Turtle release in Bahía Solano

Turtle release in Bahía Solano

Every year sea turtles arrive at the shores to lay their nests in safe spots on the sand, arriving silently at night and burying their eggs. They are another wonderful miracle of nature.

In our beach, the Golfina turtle steals the show, laying an average of 100 eggs each. Every year, hundreds of adult turtles come to the peaceful and secluded beaches of the Colombian Pacific coast, and Bahía Solano is no exception.

With a size between 55 and 80 centimeters and a weight of 35 to 50 kilograms when they are adults, and an approximate weight of 28 grams and a length of five centimeters when they are newly born, the Olive Ridley sea turtle can be spotted especially from September to December on our beach. Although it is not easy to follow the trail of adult turtles to see them lay their eggs, in the region, to prevent malicious people from taking the eggs for illegal trade and consumption, they are taken and protected in incubation pens, which are nothing more than replicas of the mother nest made on the sand in monitored and controlled land following all conservation recommendations. Unfortunately, the Olive Ridley sea turtle is in danger due to the looting of its nests, illegal wildlife trade, forgotten fishing nets, trawl fishing, and pollution.

Release process:

After moving the eggs and the moist sand deposited by the mother, burying them and monitoring their development, the hatchlings are born after 60 days. These are placed in a plastic container and finally released on the beach when the sun sets, they must make a journey on the sand before reaching the sea to allow them to collect the physical and biological parameters necessary for their return in the future.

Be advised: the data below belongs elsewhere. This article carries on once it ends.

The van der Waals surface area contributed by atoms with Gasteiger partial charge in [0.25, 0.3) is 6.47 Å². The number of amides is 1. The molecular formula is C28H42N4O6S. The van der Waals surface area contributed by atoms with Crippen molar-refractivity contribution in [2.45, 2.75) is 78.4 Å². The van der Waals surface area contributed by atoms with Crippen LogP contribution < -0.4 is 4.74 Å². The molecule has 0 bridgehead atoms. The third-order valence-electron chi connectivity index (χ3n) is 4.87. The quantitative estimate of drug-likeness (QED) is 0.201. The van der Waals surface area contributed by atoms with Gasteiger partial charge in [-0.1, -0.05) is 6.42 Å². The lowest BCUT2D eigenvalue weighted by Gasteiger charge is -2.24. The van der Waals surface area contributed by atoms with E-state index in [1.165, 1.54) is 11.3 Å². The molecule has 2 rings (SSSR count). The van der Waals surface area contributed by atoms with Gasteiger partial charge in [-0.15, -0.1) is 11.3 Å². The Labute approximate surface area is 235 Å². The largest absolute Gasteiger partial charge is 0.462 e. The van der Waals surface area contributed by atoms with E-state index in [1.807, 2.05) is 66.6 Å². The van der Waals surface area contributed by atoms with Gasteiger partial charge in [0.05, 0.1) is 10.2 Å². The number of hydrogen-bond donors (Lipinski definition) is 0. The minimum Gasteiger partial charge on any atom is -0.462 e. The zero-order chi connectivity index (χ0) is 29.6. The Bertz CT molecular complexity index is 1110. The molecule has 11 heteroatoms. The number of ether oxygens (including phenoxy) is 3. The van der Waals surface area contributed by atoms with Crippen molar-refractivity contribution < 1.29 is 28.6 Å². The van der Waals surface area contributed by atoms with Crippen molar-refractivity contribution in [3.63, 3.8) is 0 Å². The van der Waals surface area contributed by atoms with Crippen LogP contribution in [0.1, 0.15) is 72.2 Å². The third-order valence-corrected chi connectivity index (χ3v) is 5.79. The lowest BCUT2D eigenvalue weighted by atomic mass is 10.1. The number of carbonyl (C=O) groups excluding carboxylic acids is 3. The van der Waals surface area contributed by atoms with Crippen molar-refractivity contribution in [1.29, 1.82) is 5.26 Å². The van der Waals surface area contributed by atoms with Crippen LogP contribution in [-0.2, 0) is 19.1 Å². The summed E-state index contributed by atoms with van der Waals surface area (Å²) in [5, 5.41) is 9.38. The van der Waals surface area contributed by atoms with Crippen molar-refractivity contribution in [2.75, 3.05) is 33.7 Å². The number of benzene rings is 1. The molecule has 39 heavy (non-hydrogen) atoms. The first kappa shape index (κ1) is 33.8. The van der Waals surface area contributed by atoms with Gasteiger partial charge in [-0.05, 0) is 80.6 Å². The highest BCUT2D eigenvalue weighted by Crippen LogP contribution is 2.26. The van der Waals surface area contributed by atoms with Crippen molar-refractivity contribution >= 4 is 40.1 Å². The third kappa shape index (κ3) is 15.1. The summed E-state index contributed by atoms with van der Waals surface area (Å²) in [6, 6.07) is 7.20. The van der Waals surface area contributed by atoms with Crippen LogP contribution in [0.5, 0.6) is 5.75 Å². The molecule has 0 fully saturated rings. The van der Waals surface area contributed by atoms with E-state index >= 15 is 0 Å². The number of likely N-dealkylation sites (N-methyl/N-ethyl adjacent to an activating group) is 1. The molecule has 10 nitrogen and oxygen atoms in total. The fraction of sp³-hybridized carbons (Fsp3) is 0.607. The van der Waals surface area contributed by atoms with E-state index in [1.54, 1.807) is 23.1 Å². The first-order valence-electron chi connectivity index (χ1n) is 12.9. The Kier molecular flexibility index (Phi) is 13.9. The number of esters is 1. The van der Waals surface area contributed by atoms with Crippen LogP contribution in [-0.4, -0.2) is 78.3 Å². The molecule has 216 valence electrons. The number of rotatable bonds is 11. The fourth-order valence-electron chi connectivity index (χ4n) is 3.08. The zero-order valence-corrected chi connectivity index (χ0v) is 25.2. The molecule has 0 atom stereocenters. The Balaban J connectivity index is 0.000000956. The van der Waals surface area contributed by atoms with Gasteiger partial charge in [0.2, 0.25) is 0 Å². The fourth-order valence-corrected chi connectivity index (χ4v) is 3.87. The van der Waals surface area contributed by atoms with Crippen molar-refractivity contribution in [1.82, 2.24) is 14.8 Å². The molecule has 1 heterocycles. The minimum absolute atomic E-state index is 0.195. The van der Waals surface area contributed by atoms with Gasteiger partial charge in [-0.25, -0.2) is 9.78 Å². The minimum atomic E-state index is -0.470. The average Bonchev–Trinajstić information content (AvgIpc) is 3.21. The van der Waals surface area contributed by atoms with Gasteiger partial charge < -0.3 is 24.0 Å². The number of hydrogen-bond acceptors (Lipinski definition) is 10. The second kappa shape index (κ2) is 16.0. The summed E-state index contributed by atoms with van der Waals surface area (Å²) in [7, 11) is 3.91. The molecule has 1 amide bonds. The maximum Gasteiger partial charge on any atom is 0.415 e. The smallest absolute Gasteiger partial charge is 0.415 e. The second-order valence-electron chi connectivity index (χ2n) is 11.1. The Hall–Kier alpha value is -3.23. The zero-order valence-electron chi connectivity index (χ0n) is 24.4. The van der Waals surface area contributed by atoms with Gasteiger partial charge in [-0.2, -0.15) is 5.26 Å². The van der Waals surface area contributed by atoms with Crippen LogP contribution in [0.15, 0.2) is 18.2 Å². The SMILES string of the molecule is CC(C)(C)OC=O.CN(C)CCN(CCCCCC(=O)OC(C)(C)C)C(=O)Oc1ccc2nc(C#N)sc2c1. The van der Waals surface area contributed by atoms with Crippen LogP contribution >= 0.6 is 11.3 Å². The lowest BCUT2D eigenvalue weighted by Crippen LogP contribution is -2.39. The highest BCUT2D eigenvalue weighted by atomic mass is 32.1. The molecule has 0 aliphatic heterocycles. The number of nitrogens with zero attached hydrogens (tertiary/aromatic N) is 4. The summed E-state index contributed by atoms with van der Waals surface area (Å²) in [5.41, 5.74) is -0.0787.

• Avoid taking photos with flash or shining directly on the turtles, as this can disorient them and make it difficult for them to travel to the water.
  • Avoid excessive handling of turtles, if you do, your hands should be clean and disinfected, or with the use of gloves.
  • During the walk on the beach, avoid crossing their path and leave enough space for them to walk.
  • Do not rush the turtles, each one must walk on its own.
  • Prevent birds or dogs from approaching during the release.
  • If you need to light up the scene, use red light.
  • Be patient, as they must travel at least five meters to reach the sea, and each baby turtle is approximately five centimeters long.

As with any natural spectacle, it is an honor to have the opportunity to accompany these newborns at the beginning of their journey through life. Remember to respect them and follow safety recommendations to avoid interfering with the process.

Our commitment is to the planet and to our.

Did you know…?

The sex of the newborns is determined by the incubation temperature.

If you want to be part of the release, schedule and book with us so you don’t miss it.


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